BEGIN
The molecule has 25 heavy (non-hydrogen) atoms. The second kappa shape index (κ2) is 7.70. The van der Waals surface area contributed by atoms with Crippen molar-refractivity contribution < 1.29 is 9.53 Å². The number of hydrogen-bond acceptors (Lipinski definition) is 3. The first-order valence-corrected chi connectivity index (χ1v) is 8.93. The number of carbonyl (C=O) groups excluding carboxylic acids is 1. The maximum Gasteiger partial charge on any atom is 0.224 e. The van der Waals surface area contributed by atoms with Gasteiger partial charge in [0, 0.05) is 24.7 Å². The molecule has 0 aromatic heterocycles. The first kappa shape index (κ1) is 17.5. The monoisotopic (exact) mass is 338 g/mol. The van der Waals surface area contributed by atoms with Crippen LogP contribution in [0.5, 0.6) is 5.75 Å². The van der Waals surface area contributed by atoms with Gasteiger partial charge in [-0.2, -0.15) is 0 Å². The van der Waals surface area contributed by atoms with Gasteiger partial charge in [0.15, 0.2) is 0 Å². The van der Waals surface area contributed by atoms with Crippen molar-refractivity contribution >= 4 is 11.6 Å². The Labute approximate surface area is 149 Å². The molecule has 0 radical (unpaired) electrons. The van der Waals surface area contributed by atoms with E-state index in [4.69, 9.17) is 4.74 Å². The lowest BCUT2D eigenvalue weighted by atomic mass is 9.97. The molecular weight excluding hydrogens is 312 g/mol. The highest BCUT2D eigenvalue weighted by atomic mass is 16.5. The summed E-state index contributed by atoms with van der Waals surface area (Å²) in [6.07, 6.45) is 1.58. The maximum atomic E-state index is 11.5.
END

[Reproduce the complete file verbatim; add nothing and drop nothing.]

The molecule has 25 heavy (non-hydrogen) atoms. The second kappa shape index (κ2) is 7.70. The van der Waals surface area contributed by atoms with Crippen molar-refractivity contribution < 1.29 is 9.53 Å². The number of hydrogen-bond acceptors (Lipinski definition) is 3. The first-order valence-corrected chi connectivity index (χ1v) is 8.93. The number of carbonyl (C=O) groups excluding carboxylic acids is 1. The maximum Gasteiger partial charge on any atom is 0.224 e. The van der Waals surface area contributed by atoms with Gasteiger partial charge in [0, 0.05) is 24.7 Å². The molecule has 0 aromatic heterocycles. The first kappa shape index (κ1) is 17.5. The monoisotopic (exact) mass is 338 g/mol. The van der Waals surface area contributed by atoms with Crippen LogP contribution in [0.5, 0.6) is 5.75 Å². The van der Waals surface area contributed by atoms with Gasteiger partial charge in [-0.2, -0.15) is 0 Å². The van der Waals surface area contributed by atoms with Gasteiger partial charge in [0.15, 0.2) is 0 Å². The van der Waals surface area contributed by atoms with Crippen molar-refractivity contribution >= 4 is 11.6 Å². The Labute approximate surface area is 149 Å². The molecule has 0 radical (unpaired) electrons. The van der Waals surface area contributed by atoms with E-state index in [4.69, 9.17) is 4.74 Å². The lowest BCUT2D eigenvalue weighted by atomic mass is 9.97. The molecular weight excluding hydrogens is 312 g/mol. The highest BCUT2D eigenvalue weighted by atomic mass is 16.5. The summed E-state index contributed by atoms with van der Waals surface area (Å²) in [6.07, 6.45) is 1.58. The maximum atomic E-state index is 11.5.